The female inferior hypogastric (= pelvic) plexus: anatomical and radiological description of the plexus and its afferences—applications to pelvic surgery
Aim of the study
We wanted to determine the anatomical features of the inferior hypogastric plexus (IHP), and the useful landmarks for a safe surgical approach during pelvic surgery.
Materials and methods
We dissected the IHP in 22 formolized female anatomical subjects, none of which bore any stigmata of subumbilical surgery.
The inferior hypogastric plexus (IHP) is a triangle with a posterior base and an anterior inferior top. It can be described as having three edges and three angles; its inferior edge stretches constantly from the fourth sacral root to the ureter’s point of entry into the posterior layer of the broad ligament; its cranial edge is strictly parallel to the posterior edge of the hypogastric artery, along which it runs at a distance of 10 mm; its posterior (dorsal) edge is at the point of contact with the sacral roots, from which it receives its afferences. They most frequently originate from S3 or S4 (60%) and then, in one or two branches, often from S2 (40%), never from S1 and in exceptional cases from S5 (20%). There are sympathetic afferences in 30% of cases, usually through a single branch of the second, third or fourth sacral ganglion. All IHPs have at least one sacral afference and sometimes there may be up to three afferences from the same sacral root. Its dorsal cranial angle, which is superior, comes after the SHP (hypogastric nerve or presacral nerve filament); its anterior inferior angle is located exactly at the ureter’s point of entry into the posterior layer of the broad ligament. This is the top of the IHP; its posterior inferior angle is located at the point of contact with the fourth sacral root. At its entrance at the base of the parametrium the pelvic ureter is the anterior, fundamental positional reference for the IHP. The vaginal efferences come out of the top of the IHP through branches leading to the bladder, the vagina and the rectum, which originate through two trunks exactly underneath the crossing point of the ureter and the uterine artery: (i) one trunk leading to the bladder runs along and underneath the ureter and divides into two groups, which are lateral and medial, trigonal. (ii) the trunk leading to the vagina runs along the inferior edge of the uterine artery. At the point of contact with the lateral edge of the vagina, it splits into two groups: anterior thin and posterior voluminous. Some of its branches perforate the posterior wall of the vagina and are distributed to the rectovaginal septum in a tooth comb pattern. The inferior branches, which emerge from the inferior edge of the IHP, reach the rectum directly. The dissection of the 22 specimens allowed us to describe three efferent plexuses: a vaginal rectal plexus, a vesical plexus and a inferior rectal plexus. So the IHP’s anterior, fundamental positional reference is the pelvic ureter at the point where it enters at the base of the parametrium, then at the crossing point of the uterine artery. The ureter is the vector for vesical efferences, the uterine artery is the vector for vaginal efferences, which are thus sent into the vesicovaginal septum and the rectovaginal septum. This surgical point of reference is of vital importance in nerve sparing during the course of a simple or extended hysterectomy. Any dissection carried out underneath and outside of the ureter inevitably carries a risk of lesions to its efferent, lateral vesical or medial, rectovaginal fibres.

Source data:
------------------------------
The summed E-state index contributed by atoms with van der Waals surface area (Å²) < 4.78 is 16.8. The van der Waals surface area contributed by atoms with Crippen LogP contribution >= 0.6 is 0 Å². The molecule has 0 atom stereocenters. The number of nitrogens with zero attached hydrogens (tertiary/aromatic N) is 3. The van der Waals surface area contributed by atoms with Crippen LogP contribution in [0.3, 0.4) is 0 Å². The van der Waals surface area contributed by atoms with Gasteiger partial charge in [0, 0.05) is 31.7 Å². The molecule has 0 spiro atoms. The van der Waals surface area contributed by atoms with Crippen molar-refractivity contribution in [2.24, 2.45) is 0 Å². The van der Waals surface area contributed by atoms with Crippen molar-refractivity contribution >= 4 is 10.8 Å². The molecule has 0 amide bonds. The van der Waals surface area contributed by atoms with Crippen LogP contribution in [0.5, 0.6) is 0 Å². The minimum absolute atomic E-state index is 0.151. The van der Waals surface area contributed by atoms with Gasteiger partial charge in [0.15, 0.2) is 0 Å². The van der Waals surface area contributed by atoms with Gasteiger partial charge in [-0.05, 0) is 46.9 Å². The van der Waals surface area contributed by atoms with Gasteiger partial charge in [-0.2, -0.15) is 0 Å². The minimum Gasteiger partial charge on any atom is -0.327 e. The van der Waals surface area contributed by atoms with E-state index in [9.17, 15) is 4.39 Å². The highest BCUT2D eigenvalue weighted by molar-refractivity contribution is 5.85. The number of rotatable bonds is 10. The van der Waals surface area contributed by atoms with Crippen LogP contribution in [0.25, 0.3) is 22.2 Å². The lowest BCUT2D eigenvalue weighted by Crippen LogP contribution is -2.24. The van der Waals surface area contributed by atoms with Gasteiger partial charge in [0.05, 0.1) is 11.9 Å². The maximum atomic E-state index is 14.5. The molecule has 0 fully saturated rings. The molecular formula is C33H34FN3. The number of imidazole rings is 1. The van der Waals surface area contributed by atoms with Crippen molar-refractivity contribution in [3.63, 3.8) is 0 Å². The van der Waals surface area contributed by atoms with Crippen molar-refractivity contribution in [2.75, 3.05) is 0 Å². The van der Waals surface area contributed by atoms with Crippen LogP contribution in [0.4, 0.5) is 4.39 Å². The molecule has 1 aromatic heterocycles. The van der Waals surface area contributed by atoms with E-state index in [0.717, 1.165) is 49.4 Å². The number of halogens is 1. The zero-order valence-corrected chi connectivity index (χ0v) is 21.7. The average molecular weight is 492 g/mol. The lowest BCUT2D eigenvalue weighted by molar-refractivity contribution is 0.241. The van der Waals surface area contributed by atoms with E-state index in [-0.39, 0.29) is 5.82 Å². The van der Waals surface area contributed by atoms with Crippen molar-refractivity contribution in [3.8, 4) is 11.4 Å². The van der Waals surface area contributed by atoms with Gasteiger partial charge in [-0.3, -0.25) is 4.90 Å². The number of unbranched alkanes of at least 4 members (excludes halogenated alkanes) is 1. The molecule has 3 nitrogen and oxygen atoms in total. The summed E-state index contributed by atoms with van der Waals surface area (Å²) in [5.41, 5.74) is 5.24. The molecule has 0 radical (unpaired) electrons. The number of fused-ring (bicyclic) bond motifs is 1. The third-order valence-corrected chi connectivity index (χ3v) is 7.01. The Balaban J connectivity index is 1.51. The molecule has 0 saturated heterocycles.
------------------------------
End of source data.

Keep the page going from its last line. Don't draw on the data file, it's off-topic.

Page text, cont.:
KeywordsHysterectomy Urinary incontinence Pelvic autonomous innervation Innervation of the bladder Pelvic plexus Autonomous nervous system
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